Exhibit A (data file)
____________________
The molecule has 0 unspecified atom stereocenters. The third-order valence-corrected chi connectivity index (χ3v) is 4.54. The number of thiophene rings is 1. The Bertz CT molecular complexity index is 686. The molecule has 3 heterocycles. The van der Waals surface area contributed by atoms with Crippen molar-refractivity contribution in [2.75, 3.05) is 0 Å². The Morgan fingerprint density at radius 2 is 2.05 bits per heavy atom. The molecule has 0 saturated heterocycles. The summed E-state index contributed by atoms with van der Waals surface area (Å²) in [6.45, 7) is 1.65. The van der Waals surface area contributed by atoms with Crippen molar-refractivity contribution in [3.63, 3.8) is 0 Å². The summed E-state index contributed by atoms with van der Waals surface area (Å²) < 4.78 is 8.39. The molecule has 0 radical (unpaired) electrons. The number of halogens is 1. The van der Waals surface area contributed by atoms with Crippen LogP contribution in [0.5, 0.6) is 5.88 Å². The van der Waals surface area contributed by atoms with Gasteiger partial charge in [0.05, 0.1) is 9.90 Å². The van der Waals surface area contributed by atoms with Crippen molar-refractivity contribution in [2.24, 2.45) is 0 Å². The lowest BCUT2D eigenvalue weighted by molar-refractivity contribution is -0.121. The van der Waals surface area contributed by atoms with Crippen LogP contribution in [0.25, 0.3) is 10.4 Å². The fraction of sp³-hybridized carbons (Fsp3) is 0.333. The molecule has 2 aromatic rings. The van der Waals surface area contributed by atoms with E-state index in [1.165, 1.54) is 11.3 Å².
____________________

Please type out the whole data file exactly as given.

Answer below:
The molecule has 0 unspecified atom stereocenters. The third-order valence-corrected chi connectivity index (χ3v) is 4.54. The number of thiophene rings is 1. The Bertz CT molecular complexity index is 686. The molecule has 3 heterocycles. The van der Waals surface area contributed by atoms with Crippen molar-refractivity contribution in [2.75, 3.05) is 0 Å². The Morgan fingerprint density at radius 2 is 2.05 bits per heavy atom. The molecule has 0 saturated heterocycles. The summed E-state index contributed by atoms with van der Waals surface area (Å²) in [6.45, 7) is 1.65. The van der Waals surface area contributed by atoms with Crippen molar-refractivity contribution in [3.63, 3.8) is 0 Å². The summed E-state index contributed by atoms with van der Waals surface area (Å²) < 4.78 is 8.39. The molecule has 0 radical (unpaired) electrons. The number of halogens is 1. The van der Waals surface area contributed by atoms with Crippen LogP contribution in [0.5, 0.6) is 5.88 Å². The van der Waals surface area contributed by atoms with Gasteiger partial charge in [0.05, 0.1) is 9.90 Å². The van der Waals surface area contributed by atoms with Crippen molar-refractivity contribution in [2.24, 2.45) is 0 Å². The lowest BCUT2D eigenvalue weighted by molar-refractivity contribution is -0.121. The van der Waals surface area contributed by atoms with Crippen LogP contribution in [0.25, 0.3) is 10.4 Å². The fraction of sp³-hybridized carbons (Fsp3) is 0.333. The molecule has 2 aromatic rings. The van der Waals surface area contributed by atoms with E-state index in [1.165, 1.54) is 11.3 Å².